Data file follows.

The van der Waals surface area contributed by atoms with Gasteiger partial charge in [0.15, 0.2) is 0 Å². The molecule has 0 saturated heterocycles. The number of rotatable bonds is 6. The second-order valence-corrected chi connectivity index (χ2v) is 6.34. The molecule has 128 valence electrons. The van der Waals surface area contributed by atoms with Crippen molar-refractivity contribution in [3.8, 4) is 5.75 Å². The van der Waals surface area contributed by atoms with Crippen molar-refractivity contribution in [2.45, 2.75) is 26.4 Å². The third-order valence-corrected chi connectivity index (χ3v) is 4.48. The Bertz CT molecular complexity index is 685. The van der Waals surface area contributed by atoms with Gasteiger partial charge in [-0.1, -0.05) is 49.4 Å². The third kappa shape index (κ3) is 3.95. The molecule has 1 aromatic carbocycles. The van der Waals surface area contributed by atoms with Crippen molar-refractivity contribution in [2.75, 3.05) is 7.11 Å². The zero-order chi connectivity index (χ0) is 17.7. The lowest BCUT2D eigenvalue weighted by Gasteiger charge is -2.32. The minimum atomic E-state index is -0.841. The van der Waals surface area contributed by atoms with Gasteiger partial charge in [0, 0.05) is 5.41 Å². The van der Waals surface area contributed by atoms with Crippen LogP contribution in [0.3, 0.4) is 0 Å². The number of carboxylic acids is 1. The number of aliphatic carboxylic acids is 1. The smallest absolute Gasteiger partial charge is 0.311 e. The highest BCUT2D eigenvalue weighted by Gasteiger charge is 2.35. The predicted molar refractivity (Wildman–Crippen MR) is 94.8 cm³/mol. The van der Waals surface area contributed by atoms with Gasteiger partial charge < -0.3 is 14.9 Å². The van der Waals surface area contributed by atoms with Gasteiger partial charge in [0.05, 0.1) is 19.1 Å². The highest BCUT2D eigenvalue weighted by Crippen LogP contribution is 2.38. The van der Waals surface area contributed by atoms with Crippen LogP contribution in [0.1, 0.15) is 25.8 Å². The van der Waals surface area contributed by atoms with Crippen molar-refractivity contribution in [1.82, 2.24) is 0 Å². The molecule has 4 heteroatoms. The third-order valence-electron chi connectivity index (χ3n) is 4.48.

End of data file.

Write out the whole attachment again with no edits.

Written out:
The van der Waals surface area contributed by atoms with Gasteiger partial charge in [0.15, 0.2) is 0 Å². The molecule has 0 saturated heterocycles. The number of rotatable bonds is 6. The second-order valence-corrected chi connectivity index (χ2v) is 6.34. The molecule has 128 valence electrons. The van der Waals surface area contributed by atoms with Crippen molar-refractivity contribution in [3.8, 4) is 5.75 Å². The van der Waals surface area contributed by atoms with Crippen molar-refractivity contribution in [2.45, 2.75) is 26.4 Å². The third-order valence-corrected chi connectivity index (χ3v) is 4.48. The Bertz CT molecular complexity index is 685. The van der Waals surface area contributed by atoms with Gasteiger partial charge in [-0.1, -0.05) is 49.4 Å². The third kappa shape index (κ3) is 3.95. The molecule has 1 aromatic carbocycles. The van der Waals surface area contributed by atoms with Crippen molar-refractivity contribution in [2.75, 3.05) is 7.11 Å². The zero-order chi connectivity index (χ0) is 17.7. The lowest BCUT2D eigenvalue weighted by Gasteiger charge is -2.32. The minimum atomic E-state index is -0.841. The van der Waals surface area contributed by atoms with Gasteiger partial charge in [0, 0.05) is 5.41 Å². The van der Waals surface area contributed by atoms with Crippen LogP contribution in [0.3, 0.4) is 0 Å². The number of carboxylic acids is 1. The number of aliphatic carboxylic acids is 1. The smallest absolute Gasteiger partial charge is 0.311 e. The highest BCUT2D eigenvalue weighted by Gasteiger charge is 2.35. The predicted molar refractivity (Wildman–Crippen MR) is 94.8 cm³/mol. The van der Waals surface area contributed by atoms with Gasteiger partial charge < -0.3 is 14.9 Å². The van der Waals surface area contributed by atoms with Gasteiger partial charge in [0.05, 0.1) is 19.1 Å². The highest BCUT2D eigenvalue weighted by Crippen LogP contribution is 2.38. The van der Waals surface area contributed by atoms with Crippen LogP contribution in [0.1, 0.15) is 25.8 Å². The van der Waals surface area contributed by atoms with Crippen molar-refractivity contribution in [1.82, 2.24) is 0 Å². The molecule has 4 heteroatoms. The third-order valence-electron chi connectivity index (χ3n) is 4.48.